BLOOMINGTON, Ind. — Virginia’s unusual title defense ended with another upset loss in the NCAA Tournament, falling 62-58 to Jason Preston and Ohio on Saturday.
Some familiar problems showed up again for the fourth-seeded Cavaliers, who struggled to score during a key stretch in the second half and shot 35% from the field for the game. Virginia became the first No. 1 seed to drop its opening game in the NCAA Tournament when it lost to UMBC in 2018, but it used the setback as motivation in its run to the championship in 2019.
Last year’s NCAA Tournament was canceled because of the pandemic, delaying the Cavaliers’ title defense. They just arrived in Indiana on Friday because of COVID-19 issues, and now they are heading home again.
Preston and Ben Vander Plas delivered for Ohio after leading the Bobcats to the Mid-American Conference Tournament title. Next up is No. 5 seed Creighton on Monday.
Vander Plas scored eight of his game-high 17 points during an 18-4 second-half run that erased a 38-31 deficit and gave the Bobcats a 49-42 lead. Ohio (17-7) never trailed again.
Preston finished with 11 points, 13 rebounds and eight assists. Lunden McDay sealed the victory at the free-throw line in the closing seconds.
Sam Hauser had 15 points and nine rebounds for Virginia (18-7), which won the ACC regular-season title and then had to withdraw from the conference tournament after a positive COVID-19 test.
Virginia spent seven days in quarantine, using virtual meetings to prepare for the matchup with Ohio. After becoming the final team to arrive, it still had to go through two rounds of tests just to be cleared to play.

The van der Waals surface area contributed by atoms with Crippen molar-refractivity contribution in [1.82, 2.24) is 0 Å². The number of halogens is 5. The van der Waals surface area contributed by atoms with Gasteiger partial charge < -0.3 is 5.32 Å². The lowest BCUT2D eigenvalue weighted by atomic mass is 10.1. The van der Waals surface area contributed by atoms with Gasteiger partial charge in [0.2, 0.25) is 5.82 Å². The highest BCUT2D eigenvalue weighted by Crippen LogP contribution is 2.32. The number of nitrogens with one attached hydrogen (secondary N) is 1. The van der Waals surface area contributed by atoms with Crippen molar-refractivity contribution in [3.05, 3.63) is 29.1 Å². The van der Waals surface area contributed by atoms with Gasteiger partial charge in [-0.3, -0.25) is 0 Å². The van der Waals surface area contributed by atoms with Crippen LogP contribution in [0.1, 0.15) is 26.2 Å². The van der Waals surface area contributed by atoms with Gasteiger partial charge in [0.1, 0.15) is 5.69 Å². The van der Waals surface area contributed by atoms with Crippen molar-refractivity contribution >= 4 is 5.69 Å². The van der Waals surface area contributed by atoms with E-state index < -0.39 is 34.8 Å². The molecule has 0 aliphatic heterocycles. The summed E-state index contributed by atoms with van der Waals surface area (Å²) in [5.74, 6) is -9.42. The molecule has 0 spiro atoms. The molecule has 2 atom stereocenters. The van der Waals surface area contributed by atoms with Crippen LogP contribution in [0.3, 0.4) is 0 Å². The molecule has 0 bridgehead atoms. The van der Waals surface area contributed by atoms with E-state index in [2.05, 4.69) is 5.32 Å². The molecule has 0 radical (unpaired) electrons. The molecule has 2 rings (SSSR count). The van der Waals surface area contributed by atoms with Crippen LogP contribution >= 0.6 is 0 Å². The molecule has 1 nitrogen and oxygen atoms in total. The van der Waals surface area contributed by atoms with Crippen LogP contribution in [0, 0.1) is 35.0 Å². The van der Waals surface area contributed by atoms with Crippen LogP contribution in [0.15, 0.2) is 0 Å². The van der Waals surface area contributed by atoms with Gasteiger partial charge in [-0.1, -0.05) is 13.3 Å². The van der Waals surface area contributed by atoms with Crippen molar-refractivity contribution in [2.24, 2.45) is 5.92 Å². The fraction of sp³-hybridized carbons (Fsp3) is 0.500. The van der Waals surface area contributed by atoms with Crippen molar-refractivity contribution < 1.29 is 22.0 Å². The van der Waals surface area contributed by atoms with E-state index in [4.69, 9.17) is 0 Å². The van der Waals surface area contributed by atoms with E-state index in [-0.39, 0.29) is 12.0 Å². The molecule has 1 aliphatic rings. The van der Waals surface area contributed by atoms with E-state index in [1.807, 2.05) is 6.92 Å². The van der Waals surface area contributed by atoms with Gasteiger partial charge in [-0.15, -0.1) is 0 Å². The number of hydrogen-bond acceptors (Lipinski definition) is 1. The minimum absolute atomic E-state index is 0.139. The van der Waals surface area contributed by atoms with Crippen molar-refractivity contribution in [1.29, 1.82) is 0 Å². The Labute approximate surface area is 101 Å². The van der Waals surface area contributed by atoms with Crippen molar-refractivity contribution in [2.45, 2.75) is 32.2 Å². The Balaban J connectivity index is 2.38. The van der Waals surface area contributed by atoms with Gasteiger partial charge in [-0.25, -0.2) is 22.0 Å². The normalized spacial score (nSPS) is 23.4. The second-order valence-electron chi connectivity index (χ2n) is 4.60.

“The program was quarantined for seven days after the positive test, they had seven negative tests and came here and tested negatively and haven’t tested positive since then,” Kentucky athletic director Mitch Barnhart said on the telecast. Barnhart is the chairman of the NCAA’s selection committee.
While Virginia controlled most of the first half and looked as if it might pull away when it opened a 38-31 lead, Ohio stormed back. Mark Sears made a layup and Vander Plas connected on two long 3-pointers to give the Bobcats a 45-40 advantage with 6:58 left.
Ben Roderick scored 15 points for Ohio. Trey Murphy III had 12 points for the Cavs.
Ohio: The Bobcats weren’t at their best but they were good enough to pick up their third consecutive first-round win. They beat Michigan in 2012 and Georgetown in 2010, and now they are just one win away from making their second Sweet 16 run in a decade.
Virginia: It was a rough week for the Cavs, who weren’t even sure whether they would play until passing both rounds of testing in Indiana. It’s unclear whether the lack of practice affected their conditioning or sharpness, but they struggled as the game went on.
Virus bounces VCU
INDIANAPOLIS (AP) — VCU was kicked out of the NCAA Tournament hours before its first-round game Saturday because multiple players tested positive for COVID-19, an outbreak that imperiled the 68-team event and underscored, once again, the delicate nature of staging such a spectacle amid a pandemic a year after it was canceled entirely.
The NCAA announced the cancellation — officially declaring a “no contest” — about three hours before the No. 10 seed Rams were scheduled to tip off against No. 7 seed Oregon in the West Region.